Stanford University School of Medicine investigators may have discovered a new chemotherapy target for a deadly form of leukemia. A molecular signal, glycogen synthase kinase 3 (GSK3), known to regulate cell growth appears to play a %u201Cdouble agent%u201D role.
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Stanford University School of Medicine
Stanford University School of Medicine investigators may have discovered a new chemotherapy target for a deadly form of leukemia. Researchers observed that a molecular signal, glycogen synthase kinase 3 (GSK3), known to regulate cell growth appears to play a “double agent” role.
The rogue GSK3 signal halts uncontrolled cell growth, preventing several forms of cancer, and keeps the growth of healthy cells in check. The Stanford team compiled new data, however, demonstrating that GSK3 fuels mixed-lineage leukemia (MLL). MLL is a deadly form of white blood cell cancer that accounts for 5% to 10% of leukemia diagnoses in children and adults and more than three-quarters of leukemias diagnosed in infants.
Michael Cleary, MD, professor of pathology, pediatrics, Stanford Cancer Center, and colleagues recently outlined their discovery in the online version of . They found that inhibiting GSK3 combats MLL cancers. Most cases of leukemia originate in one of the body’s white blood cell factories: the lymph nodes or the bone marrow. In MLLs, however, the malignant cells may contain markers from both kinds of tissue. Patients with a new diagnosis of leukemia undergo testing to see which genes are driving the cancer, and Dr. Cleary said that the detection of mutated MLL genes is a bad prognostic indicator.
The findings from Dr. Cleary and associates indicate that GSK3 may constitute an effective target for future leukemia drugs. “This finding was quite unexpected,” he said. “GSK3 has never been implicated in promoting cancer.”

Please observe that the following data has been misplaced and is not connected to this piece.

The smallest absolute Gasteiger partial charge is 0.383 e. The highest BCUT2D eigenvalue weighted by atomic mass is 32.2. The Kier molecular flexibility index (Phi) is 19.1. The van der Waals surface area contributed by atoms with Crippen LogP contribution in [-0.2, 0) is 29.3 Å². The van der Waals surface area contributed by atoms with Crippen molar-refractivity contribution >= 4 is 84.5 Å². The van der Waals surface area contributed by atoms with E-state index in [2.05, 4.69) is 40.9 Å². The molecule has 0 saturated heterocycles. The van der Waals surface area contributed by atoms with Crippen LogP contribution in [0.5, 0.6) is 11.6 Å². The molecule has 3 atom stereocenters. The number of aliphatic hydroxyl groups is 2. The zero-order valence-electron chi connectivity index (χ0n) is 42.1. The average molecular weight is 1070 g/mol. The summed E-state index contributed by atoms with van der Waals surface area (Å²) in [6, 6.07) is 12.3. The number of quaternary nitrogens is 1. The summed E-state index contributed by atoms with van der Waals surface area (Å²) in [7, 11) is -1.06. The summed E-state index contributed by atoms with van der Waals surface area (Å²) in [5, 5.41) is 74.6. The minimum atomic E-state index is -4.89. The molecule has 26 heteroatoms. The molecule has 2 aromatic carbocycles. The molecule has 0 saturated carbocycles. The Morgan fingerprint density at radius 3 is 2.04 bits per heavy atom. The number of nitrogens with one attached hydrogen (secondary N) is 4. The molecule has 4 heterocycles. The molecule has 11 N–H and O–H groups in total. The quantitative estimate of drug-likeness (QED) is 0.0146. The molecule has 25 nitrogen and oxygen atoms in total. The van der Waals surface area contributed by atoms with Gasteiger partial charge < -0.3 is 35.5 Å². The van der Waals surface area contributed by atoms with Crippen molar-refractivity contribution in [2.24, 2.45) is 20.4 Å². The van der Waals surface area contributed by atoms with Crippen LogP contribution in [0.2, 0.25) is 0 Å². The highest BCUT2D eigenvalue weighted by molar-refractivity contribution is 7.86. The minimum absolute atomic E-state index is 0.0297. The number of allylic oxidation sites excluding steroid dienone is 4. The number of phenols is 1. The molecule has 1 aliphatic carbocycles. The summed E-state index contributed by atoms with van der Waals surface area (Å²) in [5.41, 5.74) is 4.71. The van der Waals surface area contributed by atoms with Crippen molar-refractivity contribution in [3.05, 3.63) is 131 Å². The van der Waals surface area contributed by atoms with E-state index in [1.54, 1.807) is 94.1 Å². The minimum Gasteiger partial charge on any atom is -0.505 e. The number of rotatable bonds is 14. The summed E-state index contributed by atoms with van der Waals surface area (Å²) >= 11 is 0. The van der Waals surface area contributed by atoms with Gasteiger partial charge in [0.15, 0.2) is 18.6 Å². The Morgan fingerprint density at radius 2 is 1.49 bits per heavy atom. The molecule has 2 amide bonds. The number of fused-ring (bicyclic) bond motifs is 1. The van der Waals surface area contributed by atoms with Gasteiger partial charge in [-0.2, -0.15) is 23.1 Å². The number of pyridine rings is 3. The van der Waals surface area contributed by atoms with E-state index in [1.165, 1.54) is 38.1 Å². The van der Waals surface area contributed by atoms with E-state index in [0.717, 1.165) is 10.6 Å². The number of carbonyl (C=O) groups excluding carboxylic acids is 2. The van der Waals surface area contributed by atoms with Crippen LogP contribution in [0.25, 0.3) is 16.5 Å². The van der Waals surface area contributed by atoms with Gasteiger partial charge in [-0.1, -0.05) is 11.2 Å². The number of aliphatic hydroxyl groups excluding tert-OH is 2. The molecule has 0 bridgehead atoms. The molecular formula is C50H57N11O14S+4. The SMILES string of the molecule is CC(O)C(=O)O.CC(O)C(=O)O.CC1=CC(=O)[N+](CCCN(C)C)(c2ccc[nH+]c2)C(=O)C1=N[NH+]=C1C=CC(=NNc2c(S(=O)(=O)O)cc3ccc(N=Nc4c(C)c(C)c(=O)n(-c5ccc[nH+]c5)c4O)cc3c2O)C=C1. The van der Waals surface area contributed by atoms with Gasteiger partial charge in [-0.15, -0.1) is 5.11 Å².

The first hint of GSK3’s role came from laboratory tests on cancer cells. Postdoctoral scholar and study researcher Zhong Wang, PhD, treated Petri dishes containing different kinds of cancer cells with a battery of chemicals known to inhibit various cell signals. When a GSK3 inhibitor clobbered cells that had mutant MLL genes, Dr. Wang realized his work was cut out for him. “I was excited, but I knew I’d have to do lots of work to confirm the finding,” stated Dr. Wang. “Most people say GSK3 cannot be a cancer target,” he added. This belief stems from earlier discoveries that found GSK3 slowed certain malignancies, such as colon cancer.
Dr. Wang conducted an extensive battery of follow-up experiments and confirmed that GSK3 was driving the leukemia cells. For instance, he administered the psychiatric drug lithium—a weak GSK3 inhibitor—to mice with MLL-gene leukemia. The mice treated with lithium survived longer than the untreated mice.
The signal is an especially promising leukemia drug target, the researchers wrote in their recent paper on the subject, because GSK3 typically slows the growth of healthy bone marrow stem cells. Thus, it is possible that treatment with GSK3 inhibitors could have a double-whammy effect on leukemia, killing cancerous white blood cells while promoting growth of healthy stem cells, such as those delivered in a bone marrow transplant. Developing a drug that selectively kills cancer but facilitates the growth of healthy cells would offer a tremendous advantage in treating patients with cancer.
Ultimately, “there will be a lot of hard work required to get better anti-GSK3 compounds, test them in preclinical models, and translate them to human trials,” concluded Dr. Cleary. Now that the team has identified GSK3 as a potential anti-leukemia target, they plan to study how the signal stimulates cancer. Dr. Cleary and colleagues are hunting for high-potency GSK3 inhibitors that could be given safely to humans.